A new study reveals that most of the scientific community is unaware of gender disparity in the research world

A study led by researcher Anna Lupon from the Centre for Advanced Studies in Blanes (CEAB-CSIC) together with scientists from 23 more institutions from all over Spain and Europe published in the journal Plos One has found that most scientists are unaware of the gender disparity in the scientific world.

The paper’s scenario is the 1st Congress of the Iberian Society of Ecology (SIBECOL), held in Barcelona in 2019, where the female representation has been analyzed. Choosing this congress is due to the fact that ecology is one of the scientific disciplines where there is a greater presence of women. More precisely the authors of the study have focused on the role, perception, personal experience and visibility of women scientists at this event.

Image 1. 1st Congress of the Iberian Society of Ecology (SIBECOL). Source: SIBECOL

Evident and persistent biases

Despite recent policies aimed at reducing inequalities between men and women in science, gender biases are still evident in key aspects of scientific career progression, such as the acquisition of grants or awards, attendance at conferences or appearances in the first or last authorship positions in relevant articles.

These gender imbalances, which according to the authors of the study are alarming in themselves, reduce the visibility of women researchers and can trigger vicious circles of gender bias that explain the persistence of the glass ceiling.

In this sense, conferences and congresses are ideal platforms to study gender gaps in the scientific world, as they are important cultural events that reflect the barriers and obstacles that exist for women in science.

Only 33% of the keynote speakers were women

Although in terms of attendance, authorship and presentations the conference was gender balanced, women scientists were less represented in the most prestigious positions of the conference, such as keynote presentations (33%) or last authorship (29%). In addition, women were in the minority (less than 40%) in both organising and scientific committees.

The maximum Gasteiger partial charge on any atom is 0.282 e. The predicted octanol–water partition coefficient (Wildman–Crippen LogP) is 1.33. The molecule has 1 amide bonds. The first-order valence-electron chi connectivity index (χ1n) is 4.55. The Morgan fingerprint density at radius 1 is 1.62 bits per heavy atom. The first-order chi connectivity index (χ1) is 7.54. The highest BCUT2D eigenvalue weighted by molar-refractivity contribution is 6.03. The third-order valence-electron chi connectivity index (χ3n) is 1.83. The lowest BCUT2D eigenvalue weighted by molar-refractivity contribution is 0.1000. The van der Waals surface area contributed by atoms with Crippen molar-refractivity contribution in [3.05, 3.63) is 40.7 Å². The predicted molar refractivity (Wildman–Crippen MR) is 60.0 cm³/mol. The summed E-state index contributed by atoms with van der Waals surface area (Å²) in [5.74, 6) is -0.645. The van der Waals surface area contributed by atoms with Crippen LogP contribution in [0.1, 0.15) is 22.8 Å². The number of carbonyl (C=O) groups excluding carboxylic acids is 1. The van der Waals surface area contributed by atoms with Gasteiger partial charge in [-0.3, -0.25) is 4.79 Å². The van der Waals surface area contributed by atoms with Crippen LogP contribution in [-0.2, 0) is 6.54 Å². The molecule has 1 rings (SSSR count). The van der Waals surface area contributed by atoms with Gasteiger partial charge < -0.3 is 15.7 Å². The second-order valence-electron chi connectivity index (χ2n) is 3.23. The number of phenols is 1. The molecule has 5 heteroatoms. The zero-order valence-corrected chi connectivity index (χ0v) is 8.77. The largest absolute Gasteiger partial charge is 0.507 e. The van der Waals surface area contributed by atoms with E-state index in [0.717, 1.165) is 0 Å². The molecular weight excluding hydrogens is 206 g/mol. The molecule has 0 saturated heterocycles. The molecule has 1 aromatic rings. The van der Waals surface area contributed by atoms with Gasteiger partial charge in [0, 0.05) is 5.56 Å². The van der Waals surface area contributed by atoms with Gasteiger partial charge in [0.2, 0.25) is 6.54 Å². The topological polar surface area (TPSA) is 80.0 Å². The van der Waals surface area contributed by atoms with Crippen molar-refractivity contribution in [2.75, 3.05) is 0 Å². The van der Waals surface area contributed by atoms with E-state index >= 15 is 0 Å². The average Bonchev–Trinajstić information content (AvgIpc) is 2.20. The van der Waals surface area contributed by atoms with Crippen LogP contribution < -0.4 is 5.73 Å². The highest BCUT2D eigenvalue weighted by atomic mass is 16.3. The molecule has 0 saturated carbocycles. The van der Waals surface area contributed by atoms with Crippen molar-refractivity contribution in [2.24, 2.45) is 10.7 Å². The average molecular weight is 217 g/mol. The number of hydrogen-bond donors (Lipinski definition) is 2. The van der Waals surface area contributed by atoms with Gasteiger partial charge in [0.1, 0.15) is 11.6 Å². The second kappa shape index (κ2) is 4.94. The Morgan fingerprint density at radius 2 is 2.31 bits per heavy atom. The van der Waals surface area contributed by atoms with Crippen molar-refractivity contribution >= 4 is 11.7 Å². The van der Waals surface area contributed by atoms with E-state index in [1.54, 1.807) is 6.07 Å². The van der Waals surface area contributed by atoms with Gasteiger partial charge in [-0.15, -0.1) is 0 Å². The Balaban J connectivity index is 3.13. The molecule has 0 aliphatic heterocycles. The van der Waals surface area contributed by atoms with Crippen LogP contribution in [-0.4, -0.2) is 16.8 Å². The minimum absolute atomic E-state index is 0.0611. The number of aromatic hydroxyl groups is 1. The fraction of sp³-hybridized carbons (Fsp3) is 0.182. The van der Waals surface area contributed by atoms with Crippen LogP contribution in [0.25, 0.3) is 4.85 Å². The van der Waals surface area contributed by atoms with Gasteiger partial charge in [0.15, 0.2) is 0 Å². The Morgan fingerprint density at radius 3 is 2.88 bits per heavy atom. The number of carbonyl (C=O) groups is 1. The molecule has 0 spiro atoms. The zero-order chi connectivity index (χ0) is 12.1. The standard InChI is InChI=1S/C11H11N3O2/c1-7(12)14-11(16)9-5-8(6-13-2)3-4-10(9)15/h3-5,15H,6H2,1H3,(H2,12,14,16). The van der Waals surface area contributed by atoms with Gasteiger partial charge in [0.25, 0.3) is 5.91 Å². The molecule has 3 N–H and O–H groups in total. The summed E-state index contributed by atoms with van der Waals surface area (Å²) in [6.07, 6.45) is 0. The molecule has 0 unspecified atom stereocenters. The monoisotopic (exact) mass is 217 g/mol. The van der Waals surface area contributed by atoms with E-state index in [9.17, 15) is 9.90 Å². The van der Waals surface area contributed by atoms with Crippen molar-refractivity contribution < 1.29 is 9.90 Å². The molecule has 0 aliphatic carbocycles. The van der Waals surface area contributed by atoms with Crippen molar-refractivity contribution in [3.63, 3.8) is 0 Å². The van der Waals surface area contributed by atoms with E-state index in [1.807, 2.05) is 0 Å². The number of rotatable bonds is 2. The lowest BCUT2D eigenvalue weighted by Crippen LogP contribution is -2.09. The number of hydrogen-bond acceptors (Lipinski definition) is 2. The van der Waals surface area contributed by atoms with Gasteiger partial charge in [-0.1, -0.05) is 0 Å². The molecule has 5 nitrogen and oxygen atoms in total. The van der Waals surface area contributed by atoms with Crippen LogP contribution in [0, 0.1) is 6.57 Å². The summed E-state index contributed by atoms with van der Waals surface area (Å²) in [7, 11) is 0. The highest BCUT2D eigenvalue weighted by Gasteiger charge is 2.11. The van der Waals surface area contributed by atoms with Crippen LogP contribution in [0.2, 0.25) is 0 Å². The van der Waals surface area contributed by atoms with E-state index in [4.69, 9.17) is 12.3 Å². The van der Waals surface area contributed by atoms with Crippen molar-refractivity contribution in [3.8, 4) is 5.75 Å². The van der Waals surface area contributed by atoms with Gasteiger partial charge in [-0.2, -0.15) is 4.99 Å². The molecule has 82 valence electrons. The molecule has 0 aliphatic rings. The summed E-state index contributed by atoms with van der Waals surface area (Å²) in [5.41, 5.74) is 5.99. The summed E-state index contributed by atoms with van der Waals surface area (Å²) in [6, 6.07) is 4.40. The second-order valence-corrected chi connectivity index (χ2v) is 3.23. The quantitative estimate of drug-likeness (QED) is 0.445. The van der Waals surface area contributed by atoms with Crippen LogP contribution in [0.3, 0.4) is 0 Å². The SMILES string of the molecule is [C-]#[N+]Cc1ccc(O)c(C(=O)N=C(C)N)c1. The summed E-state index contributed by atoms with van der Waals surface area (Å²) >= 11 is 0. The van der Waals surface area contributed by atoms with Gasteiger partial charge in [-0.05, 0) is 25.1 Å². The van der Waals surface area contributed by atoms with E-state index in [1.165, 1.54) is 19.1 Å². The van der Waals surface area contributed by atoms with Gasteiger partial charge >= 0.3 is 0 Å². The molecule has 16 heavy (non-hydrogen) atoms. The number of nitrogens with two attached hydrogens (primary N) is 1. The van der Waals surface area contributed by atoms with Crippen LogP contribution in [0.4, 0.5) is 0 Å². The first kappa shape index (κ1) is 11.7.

These results are in line with previous studies showing that, although the field of ecology is generally dominated by women at the student level, women are still under-represented in high-level and prestigious academic positions.

Less participation in Question Time

In the talks analyzed, the proportion of women and men in the audience was similar (40% and 60% respectively) regardless of the speaker’s gender. However, the total number of attendees varied according to the gender of the speaker, being on average 12.3% higher when the speaker was a man than when the speaker was a woman.

Another worrying finding of the study is that women participated less than men in the question-and-answer sessions. Specifically, of all the talks that received questions, only 37% of the time woman ask the first question.

On the other hand, women and men asked a similar number of questions when the speaker/moderator was a woman, while men asked more questions when the speaker/moderator was a man, results which show that it is important to have women in visible or prestigious positions in order to increase women’s sense of belonging in science.

Image 2. 1st Congress of the Iberian Society of Ecology (SIBECOL). Source: SIBECOL

Towards more inclusive scientific conferences

However, the results of the study highlight the importance of moving towards greater inclusion of women, as this “invisibility” can affect their well-being and motivation to pursue a career in science. Moreover, as the authors of the study stress, “it can compromise the overall quality of academia, which benefits from the integration of different perspectives”. They are therefore committed to further assessing the factors that hinder women’s success in science in order to ensure an equitable future in scientific disciplines.

“This multidimensional approach to the study is fundamental to provide a comprehensive assessment of the situation of women in science and to develop evidence-based policy making to promote inclusive scientific conferences,” explains Anna Lupon, researcher at CEAB-CSIC.

Article reference:

Lupon A, Rodríguez-Lozano P, Bartrons M, Anadon-Rosell A, Batalla M, Bernal S, et al. (2021) Towards women-inclusive ecology: Representation, behavior, and perception of women at an international conference. PLoS ONE 16(12): e0260163. https://doi.org/10.1371/journal.pone.0260163

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